22 best opening songs on debut albums from the 1970s

This list of the 22 best first songs on first albums from the 1970s shows that some bands and artists get it right on the first track of their debut album.
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Debut albums are difficult to pull off perfectly. For every classic debut that skillfully showcases an artist’s ethos, there’s another first album that only provides poorly constructed song ideas and bad musical decisions. Other debut albums are inconsistent and, while they might feature a few good songs, don’t consistently deliver the goods like other, later albums in a group’s discography.

However, some debut albums are flawless, and the first songs on those albums are transcendent classics that represent the group or artist expertly – or at least dictate what future triumphs may await. Read on to explore the 22 best opening songs on debut albums from the 1970s.

The decade of the 1970s saw pop music splinter in hundreds of directions at once and rapidly change – just as rapidly as musical tastes did. Whereas something like the Eagles' debut album was a massive hit in the early ‘70s, by the end of the decade, spiky, arty post-punk music from acts such as Television, Wire and Joy Division would be eminently popular. In between, punk rose and fell, folk rock continued its ascent and AOR (album-oriented rock) dominated the airwaves.

The 1970s saw pop music begin to splinter in multiple directions

Note: This list does not include EPs or first singles, as it is strictly limited to the first song featured on the track list of the group or artist’s debut album – simple as that. As such, this list also doesn’t count first tracks on a group or artist’s first “major label” album, discounting their “independent” releases.

“Carry On”– Crosby, Stills, Nash & Young – Déjà Vu (1971)

The second appearance of a CSN-related band on one of these lists begins with one of the best-ever opening salvos in music history. Featuring extremely airless harmonies that blend perfectly, Crosby, Stills, Nash & Young’s first album took the supreme combination of voices from the original CSN album and added renowned maverick Neil Young to the mix – with incredible results. “Carry On” serves as a top-tier showcase for the group’s astounding vocal blend, and it leads off a thoroughly engaging album from start to finish.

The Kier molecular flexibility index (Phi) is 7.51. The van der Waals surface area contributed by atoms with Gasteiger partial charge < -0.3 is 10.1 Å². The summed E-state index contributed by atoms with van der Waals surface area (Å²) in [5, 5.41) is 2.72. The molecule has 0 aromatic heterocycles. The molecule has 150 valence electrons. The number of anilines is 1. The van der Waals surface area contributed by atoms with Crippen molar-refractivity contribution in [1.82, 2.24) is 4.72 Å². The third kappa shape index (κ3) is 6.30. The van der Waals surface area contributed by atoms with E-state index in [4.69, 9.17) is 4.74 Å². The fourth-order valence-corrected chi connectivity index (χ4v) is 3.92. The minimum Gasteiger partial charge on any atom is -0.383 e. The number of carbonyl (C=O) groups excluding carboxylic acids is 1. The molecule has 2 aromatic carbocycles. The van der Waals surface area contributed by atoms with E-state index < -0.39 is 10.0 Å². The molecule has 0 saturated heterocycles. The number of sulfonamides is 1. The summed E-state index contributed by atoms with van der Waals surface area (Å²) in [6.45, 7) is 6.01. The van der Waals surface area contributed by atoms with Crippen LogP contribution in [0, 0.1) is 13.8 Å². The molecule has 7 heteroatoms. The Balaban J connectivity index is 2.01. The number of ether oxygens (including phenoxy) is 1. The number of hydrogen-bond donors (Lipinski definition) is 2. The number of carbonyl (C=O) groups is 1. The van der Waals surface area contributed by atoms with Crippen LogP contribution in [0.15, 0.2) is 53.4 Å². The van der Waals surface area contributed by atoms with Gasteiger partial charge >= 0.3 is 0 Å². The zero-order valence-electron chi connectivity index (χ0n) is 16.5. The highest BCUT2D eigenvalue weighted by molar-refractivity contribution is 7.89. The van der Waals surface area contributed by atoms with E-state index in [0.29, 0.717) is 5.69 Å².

“Re-Make / Re-Model”– Roxy Music – Roxy Music (1972)

If this list was delivered in numerical order, Roxy Music’s opening salvo from their first album would likely be a top-five inclusion. Absolutely bursting at the seams with brilliant musical ideas that turned the idea of pop music on its head, “Re-Make / Re-Model” features some brilliant technical playing as well as an unhinged vocal take from lead singer Bryan Ferry. Sometimes the group could get a tad too arty, but this song certainly delivered all of the band’s promise on a silver platter – shot through with some unforgettable musical moments.

“Take It Easy”– Eagles – Eagles (1972)

Say what you will about the Eagles, but they sure did know how to kick off an album. “Take It Easy” is a masterclass in economical songwriting, playing and performing. Stunning vocal harmonies, strong “everyman” lyrics from their pal Jackson Browne, and an eminently simple hook and title all added up to an all-time classic opening track on the group’s debut album – foreshadowing the group’s incredible critical and commercial success throughout the ‘70s.

“Feel”– Big Star – #1 Record (1972)

Big Star are a band that did not receive any fame during the group’s existence, but instead were discovered later on and are now remembered as a seminal pop group. Picking up where The Beatles left off, Big Sar featured the tremendous songwriting talents of Alex Chilton and Chris Bell, both of whom delivered top-tier material for Big Star’s debut album. “Feel” is a spine-tingling affair, and it holds just as much power to impress listeners today as it did when it was released to little fanfare roughly 52 years ago.

“Do It Again”– Steely Dan – Can’t Buy a Thrill (1972)

An assured debut, Steely Dan’s first album is also the last to feature a song with lead vocals by anyone other than Donald Fagen. The opening song on the album, however, is all Fagen, and his insouciant delivery fits the cool, Latin-flavored song perfectly. An album that’s chock-full of classic songs, “Do It Again” kicks off Can’t Buy a Thrill with tremendous success.

“Hallogallo”– Neu! – Neu! (1972)

Krautrock is an eminently rewarding genre of music that features a vast array of notable artists. Many of those artists, however, started rather slowly in their early careers, with Krautrock pioneers such as Can, Kraftwerk, Tangerine Dream, and more not hitting their stride until later on in their discography. As such, the only entrant on this list from that revered 1970s German musical movement is Neu!’s 1972 debut album opener “Hallogallo.” Representing the metronomic and hypnotic “motorik” style, this song is equally rewarding as focus-sharpening background music as well as upon closer listening.